And I am amazed how every month we bless Rosh Hodesh6 in the synagogue, saying, “May it be your will to bring us the Hakhamim of Israel, them and their children and all that belongs to them,”7 but when one of them comes to us, we despise and reject him and in order to ignore him, we say, “We do not need you, go out and learn, do not preach at us.” In the synagogue we say a prayer for them to come to us, and in reality we do not understand them. One Jew answered me and told me, “We do not pray for the Hakhamim of these days, but for those of former days.” And he was right in his answer. For indeed, those of the Hakhamim of Israel who lived in former days and passed away, may their memory be blessed, and are now under the earth—for them we pray for God to bring them, even though they are under the earth. […] And may God elevate us from the ignorance in which we are today and lead us to a state as in the sentence “Israel, in which I shall have pride.” And I named this book The Harbinger of Good as in the verse in the Book of Psalms, “he who proclaims peace and brings good,” for I ask God nothing but the peace and good for the People of Israel in its entirety.8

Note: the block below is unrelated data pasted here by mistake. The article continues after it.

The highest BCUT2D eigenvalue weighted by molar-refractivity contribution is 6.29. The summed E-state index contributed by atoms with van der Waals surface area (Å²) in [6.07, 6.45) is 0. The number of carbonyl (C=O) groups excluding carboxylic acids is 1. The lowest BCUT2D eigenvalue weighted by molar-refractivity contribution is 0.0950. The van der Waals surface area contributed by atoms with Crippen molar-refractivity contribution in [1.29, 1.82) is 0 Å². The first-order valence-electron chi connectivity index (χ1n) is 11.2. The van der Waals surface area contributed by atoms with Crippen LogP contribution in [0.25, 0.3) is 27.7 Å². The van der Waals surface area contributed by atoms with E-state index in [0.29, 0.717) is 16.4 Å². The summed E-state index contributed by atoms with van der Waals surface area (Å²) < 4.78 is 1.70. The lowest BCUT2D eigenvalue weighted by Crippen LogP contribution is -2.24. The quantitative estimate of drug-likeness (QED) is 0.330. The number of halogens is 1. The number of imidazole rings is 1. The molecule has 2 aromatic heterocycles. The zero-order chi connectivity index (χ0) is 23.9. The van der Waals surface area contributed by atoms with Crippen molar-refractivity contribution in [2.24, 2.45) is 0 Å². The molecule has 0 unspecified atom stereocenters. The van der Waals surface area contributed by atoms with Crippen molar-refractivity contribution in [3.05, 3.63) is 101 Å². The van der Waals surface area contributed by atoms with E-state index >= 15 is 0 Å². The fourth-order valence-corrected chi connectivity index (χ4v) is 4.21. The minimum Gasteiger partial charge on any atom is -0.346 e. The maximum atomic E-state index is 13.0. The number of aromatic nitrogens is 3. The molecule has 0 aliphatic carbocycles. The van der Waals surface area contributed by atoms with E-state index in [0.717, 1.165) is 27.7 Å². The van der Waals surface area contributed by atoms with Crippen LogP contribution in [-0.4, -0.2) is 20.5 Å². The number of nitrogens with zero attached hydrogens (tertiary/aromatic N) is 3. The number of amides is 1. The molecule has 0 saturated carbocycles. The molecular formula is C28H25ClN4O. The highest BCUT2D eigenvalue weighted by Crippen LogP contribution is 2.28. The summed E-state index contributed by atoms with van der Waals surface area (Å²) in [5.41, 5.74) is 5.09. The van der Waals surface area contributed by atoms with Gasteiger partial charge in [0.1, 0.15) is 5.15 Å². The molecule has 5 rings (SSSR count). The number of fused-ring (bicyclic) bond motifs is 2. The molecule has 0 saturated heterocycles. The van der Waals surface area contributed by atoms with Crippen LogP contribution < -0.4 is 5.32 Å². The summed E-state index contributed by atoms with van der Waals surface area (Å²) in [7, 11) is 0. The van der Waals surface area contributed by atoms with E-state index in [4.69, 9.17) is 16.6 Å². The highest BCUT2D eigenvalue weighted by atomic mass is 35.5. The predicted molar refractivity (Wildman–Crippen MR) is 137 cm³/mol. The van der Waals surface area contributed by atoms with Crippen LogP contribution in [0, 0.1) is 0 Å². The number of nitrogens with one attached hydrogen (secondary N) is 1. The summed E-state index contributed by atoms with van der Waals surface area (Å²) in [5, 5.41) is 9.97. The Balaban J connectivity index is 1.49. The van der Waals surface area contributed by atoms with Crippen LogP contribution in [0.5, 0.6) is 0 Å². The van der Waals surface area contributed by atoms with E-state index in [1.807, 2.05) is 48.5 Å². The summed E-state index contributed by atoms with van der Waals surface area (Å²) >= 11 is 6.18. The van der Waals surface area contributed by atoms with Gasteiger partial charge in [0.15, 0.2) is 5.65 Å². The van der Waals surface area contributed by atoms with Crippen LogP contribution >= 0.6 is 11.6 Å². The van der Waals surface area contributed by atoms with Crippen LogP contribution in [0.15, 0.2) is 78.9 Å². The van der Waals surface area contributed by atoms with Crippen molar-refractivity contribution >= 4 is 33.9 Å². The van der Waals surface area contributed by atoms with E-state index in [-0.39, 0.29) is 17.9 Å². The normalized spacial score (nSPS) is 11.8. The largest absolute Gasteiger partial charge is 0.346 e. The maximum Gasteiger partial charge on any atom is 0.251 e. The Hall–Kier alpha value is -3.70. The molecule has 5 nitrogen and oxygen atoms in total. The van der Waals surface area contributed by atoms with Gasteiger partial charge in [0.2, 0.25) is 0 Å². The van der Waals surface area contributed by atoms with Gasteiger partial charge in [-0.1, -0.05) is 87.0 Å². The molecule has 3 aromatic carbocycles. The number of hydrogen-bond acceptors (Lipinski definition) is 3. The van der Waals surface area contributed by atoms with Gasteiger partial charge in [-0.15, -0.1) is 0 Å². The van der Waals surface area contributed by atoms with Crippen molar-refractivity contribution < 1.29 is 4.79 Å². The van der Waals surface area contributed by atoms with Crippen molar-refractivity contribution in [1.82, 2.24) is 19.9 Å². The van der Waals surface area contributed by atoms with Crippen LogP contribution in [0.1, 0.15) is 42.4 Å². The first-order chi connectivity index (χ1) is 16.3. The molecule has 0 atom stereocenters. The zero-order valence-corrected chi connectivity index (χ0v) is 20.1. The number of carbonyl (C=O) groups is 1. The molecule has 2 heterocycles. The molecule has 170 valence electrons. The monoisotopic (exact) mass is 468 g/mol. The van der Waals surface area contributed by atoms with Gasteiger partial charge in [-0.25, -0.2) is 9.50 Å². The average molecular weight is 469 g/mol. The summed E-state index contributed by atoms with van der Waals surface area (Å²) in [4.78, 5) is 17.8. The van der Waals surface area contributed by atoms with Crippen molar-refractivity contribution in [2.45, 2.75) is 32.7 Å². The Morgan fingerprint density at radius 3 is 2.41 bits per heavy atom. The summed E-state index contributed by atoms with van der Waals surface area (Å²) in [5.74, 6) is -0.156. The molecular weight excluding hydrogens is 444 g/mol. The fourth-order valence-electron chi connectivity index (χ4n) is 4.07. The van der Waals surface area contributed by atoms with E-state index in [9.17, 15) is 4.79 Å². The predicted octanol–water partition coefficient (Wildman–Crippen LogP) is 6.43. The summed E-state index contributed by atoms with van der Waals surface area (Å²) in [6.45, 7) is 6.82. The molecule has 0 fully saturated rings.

Notes

  1. Marglin, “Mediterranean Modernity,” 36–40.
  2. Quotation from the Book of Numbers, chapter 23, verse 9.
  3. The traditional blessing of food.
  4. Texts designed for daily or weekly study of the Torah.
  5. Bekache uses both the Hebrew ḥerut and the French liberté. Since this is a recurrent pattern, I have chosen to keep the repetition in the translation.
  6. The holiday of the Beginning of the Month.
  7. From the Blessing of the Beginning of the Month.
  8. In fact, the verse is from Isaiah 52:7.

Works Cited

Marglin, Jessica M. “Mediterranean Modernity through Jewish Eyes: The Transimperial Life of Abraham Ankawa.” Jewish Social Studies: History, Culture, Society 20, no. 2 (2014): 34–68.

Tirosh-Becker, Ofra. “Linguistic Analysis of an Algerian Judeo-Arabic Text from the 19th Century.” La Linguistique 55 (2019): 193–212.